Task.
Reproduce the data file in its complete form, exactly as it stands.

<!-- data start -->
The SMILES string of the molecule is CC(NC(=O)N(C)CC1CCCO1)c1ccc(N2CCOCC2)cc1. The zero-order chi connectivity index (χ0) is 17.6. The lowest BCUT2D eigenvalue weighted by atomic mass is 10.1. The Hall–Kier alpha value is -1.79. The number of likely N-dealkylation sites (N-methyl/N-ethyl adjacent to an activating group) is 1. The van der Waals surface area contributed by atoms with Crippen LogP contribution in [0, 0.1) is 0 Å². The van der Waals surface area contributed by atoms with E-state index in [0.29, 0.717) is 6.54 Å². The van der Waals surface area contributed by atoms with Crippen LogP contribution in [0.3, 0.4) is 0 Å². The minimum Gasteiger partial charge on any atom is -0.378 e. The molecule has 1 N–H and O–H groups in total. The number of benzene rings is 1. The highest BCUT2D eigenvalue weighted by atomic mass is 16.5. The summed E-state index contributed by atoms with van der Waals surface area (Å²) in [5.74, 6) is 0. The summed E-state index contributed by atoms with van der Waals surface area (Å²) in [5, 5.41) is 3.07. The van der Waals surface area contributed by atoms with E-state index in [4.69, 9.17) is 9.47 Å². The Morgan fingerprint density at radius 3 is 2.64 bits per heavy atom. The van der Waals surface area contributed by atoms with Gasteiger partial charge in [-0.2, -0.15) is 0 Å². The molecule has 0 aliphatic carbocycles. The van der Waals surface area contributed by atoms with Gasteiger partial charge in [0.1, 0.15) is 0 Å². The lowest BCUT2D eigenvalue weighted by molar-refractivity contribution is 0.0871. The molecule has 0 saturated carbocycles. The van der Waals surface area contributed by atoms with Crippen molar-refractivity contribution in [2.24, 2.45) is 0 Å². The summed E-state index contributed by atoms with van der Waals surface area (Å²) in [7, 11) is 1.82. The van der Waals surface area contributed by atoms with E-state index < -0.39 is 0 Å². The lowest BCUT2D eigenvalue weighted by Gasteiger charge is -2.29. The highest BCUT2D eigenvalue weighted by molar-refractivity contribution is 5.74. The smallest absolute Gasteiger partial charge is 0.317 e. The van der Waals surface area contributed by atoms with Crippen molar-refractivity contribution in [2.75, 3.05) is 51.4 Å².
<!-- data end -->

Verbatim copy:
The SMILES string of the molecule is CC(NC(=O)N(C)CC1CCCO1)c1ccc(N2CCOCC2)cc1. The zero-order chi connectivity index (χ0) is 17.6. The lowest BCUT2D eigenvalue weighted by atomic mass is 10.1. The Hall–Kier alpha value is -1.79. The number of likely N-dealkylation sites (N-methyl/N-ethyl adjacent to an activating group) is 1. The van der Waals surface area contributed by atoms with Crippen LogP contribution in [0, 0.1) is 0 Å². The van der Waals surface area contributed by atoms with E-state index in [0.29, 0.717) is 6.54 Å². The van der Waals surface area contributed by atoms with Crippen LogP contribution in [0.3, 0.4) is 0 Å². The minimum Gasteiger partial charge on any atom is -0.378 e. The molecule has 1 N–H and O–H groups in total. The number of benzene rings is 1. The highest BCUT2D eigenvalue weighted by atomic mass is 16.5. The summed E-state index contributed by atoms with van der Waals surface area (Å²) in [5.74, 6) is 0. The summed E-state index contributed by atoms with van der Waals surface area (Å²) in [5, 5.41) is 3.07. The van der Waals surface area contributed by atoms with E-state index in [4.69, 9.17) is 9.47 Å². The Morgan fingerprint density at radius 3 is 2.64 bits per heavy atom. The van der Waals surface area contributed by atoms with Gasteiger partial charge in [-0.2, -0.15) is 0 Å². The molecule has 0 aliphatic carbocycles. The van der Waals surface area contributed by atoms with Gasteiger partial charge in [0.1, 0.15) is 0 Å². The lowest BCUT2D eigenvalue weighted by molar-refractivity contribution is 0.0871. The molecule has 0 saturated carbocycles. The van der Waals surface area contributed by atoms with Crippen molar-refractivity contribution in [2.24, 2.45) is 0 Å². The summed E-state index contributed by atoms with van der Waals surface area (Å²) in [7, 11) is 1.82. The van der Waals surface area contributed by atoms with E-state index < -0.39 is 0 Å². The lowest BCUT2D eigenvalue weighted by Gasteiger charge is -2.29. The highest BCUT2D eigenvalue weighted by molar-refractivity contribution is 5.74. The smallest absolute Gasteiger partial charge is 0.317 e. The van der Waals surface area contributed by atoms with Crippen molar-refractivity contribution in [2.75, 3.05) is 51.4 Å².